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Isabell Rutledge
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hello, my full name is isabell rutledge,my mother's name is Linda lee Rutledge, my grandfather's name is Alfred Abner Rutledge. I am trying to find other family members, who could give me information on any history, you may have on my grandfather. I was once told that there may have been a book written on him and I am curious as to find out, if this has actually happened or if it was just a tall tale. Anyone who might have any information please contact me at [contact link] any questions you may have i will contact you through the email
Mar 18, 2008 · Reply
John Rutledge
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The name "Rutledge" is a place name. It meant "red lache or pool" from the old Anglican words "redd", meaning red, and "loec" - later "lache", variant "letch" meaning a stream, or a pool in boggy land. "Rutledge" was "a great Border name". Anciently, those of that name were said to dwell "by the waters (of Bale", or Bailey Water, later called Routledge Burn, in the township of Bailie, or Bailey, near Bewcastle in the southern part of The Debateable Land on the English-Scottish Border.

This area so long in dispute between the English and the Scots was settled before the Norman Conquest as part of the ancient Kingdom of Northumbria by the Angles. The people of this part of the Border in time came to be organized into tribes or clans. This was the land of freebooters and raiders. "These trackless and desolate regions", he says, "were notorious for the activities of troopers before the Union" in 1603. This land was "no other thing but theft, reiff, and slaughter", until the boundary was finally agreed upon in 1552. John Lang in his Stories of the Border Marches refers to "the wild men of Bewcastle".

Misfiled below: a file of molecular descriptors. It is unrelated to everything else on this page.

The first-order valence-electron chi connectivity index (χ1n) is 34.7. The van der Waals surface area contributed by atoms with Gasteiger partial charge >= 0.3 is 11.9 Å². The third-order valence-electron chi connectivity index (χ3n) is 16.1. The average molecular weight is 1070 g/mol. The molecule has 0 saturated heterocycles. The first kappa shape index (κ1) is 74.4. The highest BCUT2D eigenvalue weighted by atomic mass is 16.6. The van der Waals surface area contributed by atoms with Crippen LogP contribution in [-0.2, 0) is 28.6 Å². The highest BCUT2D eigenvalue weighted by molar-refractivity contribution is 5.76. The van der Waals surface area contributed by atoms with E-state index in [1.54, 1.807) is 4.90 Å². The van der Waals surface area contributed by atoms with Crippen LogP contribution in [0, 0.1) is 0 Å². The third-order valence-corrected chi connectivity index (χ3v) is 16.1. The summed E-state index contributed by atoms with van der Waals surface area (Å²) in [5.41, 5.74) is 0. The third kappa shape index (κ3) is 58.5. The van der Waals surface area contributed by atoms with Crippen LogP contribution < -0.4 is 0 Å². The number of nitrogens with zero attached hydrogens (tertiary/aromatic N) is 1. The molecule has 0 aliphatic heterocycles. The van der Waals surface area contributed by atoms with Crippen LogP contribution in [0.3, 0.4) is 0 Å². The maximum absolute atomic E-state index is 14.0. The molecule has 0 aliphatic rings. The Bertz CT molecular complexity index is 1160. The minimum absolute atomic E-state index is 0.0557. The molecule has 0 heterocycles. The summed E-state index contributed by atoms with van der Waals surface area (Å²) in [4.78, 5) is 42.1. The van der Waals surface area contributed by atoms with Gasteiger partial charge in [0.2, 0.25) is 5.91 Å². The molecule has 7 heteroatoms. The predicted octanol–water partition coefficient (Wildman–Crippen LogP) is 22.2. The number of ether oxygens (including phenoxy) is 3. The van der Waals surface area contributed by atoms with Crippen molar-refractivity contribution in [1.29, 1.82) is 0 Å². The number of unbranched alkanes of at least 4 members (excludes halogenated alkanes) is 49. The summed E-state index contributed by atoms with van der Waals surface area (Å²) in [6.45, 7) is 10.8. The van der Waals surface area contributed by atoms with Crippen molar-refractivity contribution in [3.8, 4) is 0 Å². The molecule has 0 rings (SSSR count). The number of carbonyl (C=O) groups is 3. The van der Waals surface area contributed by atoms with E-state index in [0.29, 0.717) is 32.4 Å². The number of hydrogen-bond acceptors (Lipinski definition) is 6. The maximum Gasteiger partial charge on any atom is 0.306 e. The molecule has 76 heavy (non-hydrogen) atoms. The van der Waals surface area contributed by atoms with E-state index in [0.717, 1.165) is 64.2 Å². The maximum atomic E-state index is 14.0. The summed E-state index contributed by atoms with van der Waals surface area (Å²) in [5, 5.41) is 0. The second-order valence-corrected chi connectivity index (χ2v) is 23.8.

For many centuries Carlisle and Bewcastle township were within Scotland. The township is now in England in the County of Cumberland along the present border, on high land, an area of rolling hills. Anciently, Bewcastle was the site of a Roman Fort or Station. In 1470 Edward IV granted the manor and castle, which had long lain waste, to his brother, the Duke of Gloucester, then Lord Warden of the Western Marche. He sublet the area to Cuthbert Rutlege, John Rutlege, Robert Elwold (Elliot) and Gerald Nickson (Nixon). The remains of a pele tower, or castle, still stand and the old church of St. Cuthbert is kept in good repair.

Undoubtedly, the earliest known location of the Rutledges was on the Bailey Water, at Kershopefoot, at Masthorne and between Kershopefoot and the Leven (now the Line) waters, all nearby places "within the Rule of Bewcastell". The Kershope burn is now part of the modern boundary line between the two countries.

For more on the origin of the Rutledge surname, please visit: [external link]~rutledge/origins.htm
You may also want to visit The Rutledge Family Association Website at:
[external link]~rutledge
Jan 12, 2003 · Reply

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